Andy Martin, left, who edits the Bournemouth Echo, says he wants to give public officials on his patch “more sleepless nights” by sending more “troublemaking reporters” to council meetings.
In a column for the Echo, Andy said the number of PR offices in public sector bodies on his paper’s patch now far outweighed the number of journalists.
And as reported on HTFP yesterday, the Law Society Gazette has claimed magistrates’ courts are operating “effectively in secret” because of what it sees as a lack of regional press coverage.
But Andy said that his journalists would continue to aim to provide the “checks and balances” in their local communities even if “some in the traditional media” no longer saw it as their role.
He wrote: “Holding public officials to account is more challenging than ever. Newsrooms are smaller than at any time – the newspaper industry is changing, as are many others.
“At the same time public bodies like local authorities, health trusts, quangos and the police are putting more resources into trying to set their communications agendas, spinning via social media and their own websites, keeping information out of the public eye, filtering messages and trying to control access to decision makers.
“Many of the ‘Praetorian Guard’ press offices now style themselves as ‘news offices’ or ‘newsrooms’ clearly illustrating an ambition to fill what they perceive to be a vacuum left by traditional media. The number of communications officers in our local public bodies far outweighs the number of journalists working in the local media.”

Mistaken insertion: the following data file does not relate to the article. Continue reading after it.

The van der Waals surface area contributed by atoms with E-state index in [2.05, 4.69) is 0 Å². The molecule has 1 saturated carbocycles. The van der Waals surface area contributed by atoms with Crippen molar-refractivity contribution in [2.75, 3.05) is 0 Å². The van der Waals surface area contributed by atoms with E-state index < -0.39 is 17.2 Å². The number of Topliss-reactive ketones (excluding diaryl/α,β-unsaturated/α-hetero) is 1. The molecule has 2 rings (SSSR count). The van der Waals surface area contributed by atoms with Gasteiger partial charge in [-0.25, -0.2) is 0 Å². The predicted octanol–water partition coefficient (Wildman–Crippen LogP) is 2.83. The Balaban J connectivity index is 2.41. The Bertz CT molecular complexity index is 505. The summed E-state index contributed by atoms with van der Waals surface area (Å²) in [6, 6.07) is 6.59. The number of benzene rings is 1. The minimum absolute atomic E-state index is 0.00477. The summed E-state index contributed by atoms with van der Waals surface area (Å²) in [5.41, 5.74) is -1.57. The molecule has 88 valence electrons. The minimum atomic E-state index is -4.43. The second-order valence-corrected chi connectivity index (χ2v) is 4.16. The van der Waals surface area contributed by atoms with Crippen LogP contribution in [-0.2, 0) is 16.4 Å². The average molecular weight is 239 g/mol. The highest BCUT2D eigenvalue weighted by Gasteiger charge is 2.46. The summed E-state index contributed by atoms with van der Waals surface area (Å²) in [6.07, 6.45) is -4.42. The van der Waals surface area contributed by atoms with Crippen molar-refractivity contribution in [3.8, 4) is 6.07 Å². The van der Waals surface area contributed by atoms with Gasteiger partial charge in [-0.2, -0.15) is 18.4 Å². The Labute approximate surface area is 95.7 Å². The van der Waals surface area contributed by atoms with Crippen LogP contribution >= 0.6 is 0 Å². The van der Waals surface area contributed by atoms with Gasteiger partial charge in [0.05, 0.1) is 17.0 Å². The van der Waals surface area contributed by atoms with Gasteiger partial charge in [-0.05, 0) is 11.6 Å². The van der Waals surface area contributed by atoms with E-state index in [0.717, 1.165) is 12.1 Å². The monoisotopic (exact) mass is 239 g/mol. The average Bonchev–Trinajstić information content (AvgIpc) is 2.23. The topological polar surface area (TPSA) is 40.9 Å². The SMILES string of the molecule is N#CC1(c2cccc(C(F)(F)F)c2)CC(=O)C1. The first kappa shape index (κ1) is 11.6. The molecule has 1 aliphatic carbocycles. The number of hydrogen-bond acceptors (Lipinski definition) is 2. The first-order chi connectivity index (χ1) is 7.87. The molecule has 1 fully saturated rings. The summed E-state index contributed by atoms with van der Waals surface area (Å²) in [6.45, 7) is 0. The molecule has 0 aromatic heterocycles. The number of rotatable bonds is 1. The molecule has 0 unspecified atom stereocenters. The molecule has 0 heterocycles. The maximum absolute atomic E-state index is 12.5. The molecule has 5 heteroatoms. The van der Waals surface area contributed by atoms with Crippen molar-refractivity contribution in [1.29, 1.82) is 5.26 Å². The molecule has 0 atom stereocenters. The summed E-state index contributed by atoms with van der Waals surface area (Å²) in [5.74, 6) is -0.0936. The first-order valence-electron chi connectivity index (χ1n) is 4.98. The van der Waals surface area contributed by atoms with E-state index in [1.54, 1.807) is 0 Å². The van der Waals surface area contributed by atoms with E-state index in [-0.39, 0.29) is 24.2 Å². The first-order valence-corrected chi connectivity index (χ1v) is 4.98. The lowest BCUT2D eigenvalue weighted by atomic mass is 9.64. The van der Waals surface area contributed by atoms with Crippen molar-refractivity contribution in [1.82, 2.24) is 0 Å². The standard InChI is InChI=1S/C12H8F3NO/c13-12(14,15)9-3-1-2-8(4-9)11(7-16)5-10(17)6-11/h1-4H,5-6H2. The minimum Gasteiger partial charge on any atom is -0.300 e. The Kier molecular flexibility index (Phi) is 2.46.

He added: “But while some in that traditional media may have less ambition to be a major, if not the most important part of the checks and balances in their local communities…..we continue to put more, not fewer resources into areas like council, health and court reporting.
“We are not in danger of losing the ability to hold people to account, to speak up for the powerless or battle on behalf of those stumbling around dazed and confused in ever more complex, impenetrable and unhelpful bureaucracies.”
“Those in power will have noticed more troublemaking reporters at their meetings and on their case. (There were four Daily Echo journalists doing their duty in council chambers on Tuesday.) Hopefully we will be giving those in authority more sleepless nights.
“We are not simply interested in getting online clicks for car crashes and assaults. Yes, there is plenty of battery life left in our torch, to shine into the growing number of dark corners and the fog of obfuscation.”